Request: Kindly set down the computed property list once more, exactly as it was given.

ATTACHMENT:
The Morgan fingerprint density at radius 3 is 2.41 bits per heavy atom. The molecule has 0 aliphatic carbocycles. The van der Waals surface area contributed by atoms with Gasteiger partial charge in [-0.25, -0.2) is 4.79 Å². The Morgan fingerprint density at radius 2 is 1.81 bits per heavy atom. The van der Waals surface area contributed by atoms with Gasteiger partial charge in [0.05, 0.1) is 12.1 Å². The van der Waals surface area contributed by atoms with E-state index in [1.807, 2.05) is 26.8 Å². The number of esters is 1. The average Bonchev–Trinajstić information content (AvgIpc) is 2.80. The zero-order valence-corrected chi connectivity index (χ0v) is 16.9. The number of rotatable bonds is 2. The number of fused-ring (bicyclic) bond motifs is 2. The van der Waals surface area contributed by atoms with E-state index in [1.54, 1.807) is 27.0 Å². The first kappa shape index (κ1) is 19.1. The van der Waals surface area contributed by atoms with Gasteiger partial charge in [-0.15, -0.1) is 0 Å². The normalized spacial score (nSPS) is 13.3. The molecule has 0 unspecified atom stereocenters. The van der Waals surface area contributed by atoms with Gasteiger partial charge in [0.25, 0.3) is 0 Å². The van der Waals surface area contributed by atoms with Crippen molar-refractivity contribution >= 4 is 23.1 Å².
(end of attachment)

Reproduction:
The Morgan fingerprint density at radius 3 is 2.41 bits per heavy atom. The molecule has 0 aliphatic carbocycles. The van der Waals surface area contributed by atoms with Gasteiger partial charge in [-0.25, -0.2) is 4.79 Å². The Morgan fingerprint density at radius 2 is 1.81 bits per heavy atom. The van der Waals surface area contributed by atoms with Gasteiger partial charge in [0.05, 0.1) is 12.1 Å². The van der Waals surface area contributed by atoms with E-state index in [1.807, 2.05) is 26.8 Å². The number of esters is 1. The average Bonchev–Trinajstić information content (AvgIpc) is 2.80. The zero-order valence-corrected chi connectivity index (χ0v) is 16.9. The number of rotatable bonds is 2. The number of fused-ring (bicyclic) bond motifs is 2. The van der Waals surface area contributed by atoms with E-state index in [1.54, 1.807) is 27.0 Å². The first kappa shape index (κ1) is 19.1. The van der Waals surface area contributed by atoms with Gasteiger partial charge in [-0.15, -0.1) is 0 Å². The normalized spacial score (nSPS) is 13.3. The molecule has 0 unspecified atom stereocenters. The van der Waals surface area contributed by atoms with Gasteiger partial charge in [0.25, 0.3) is 0 Å². The van der Waals surface area contributed by atoms with Crippen molar-refractivity contribution >= 4 is 23.1 Å².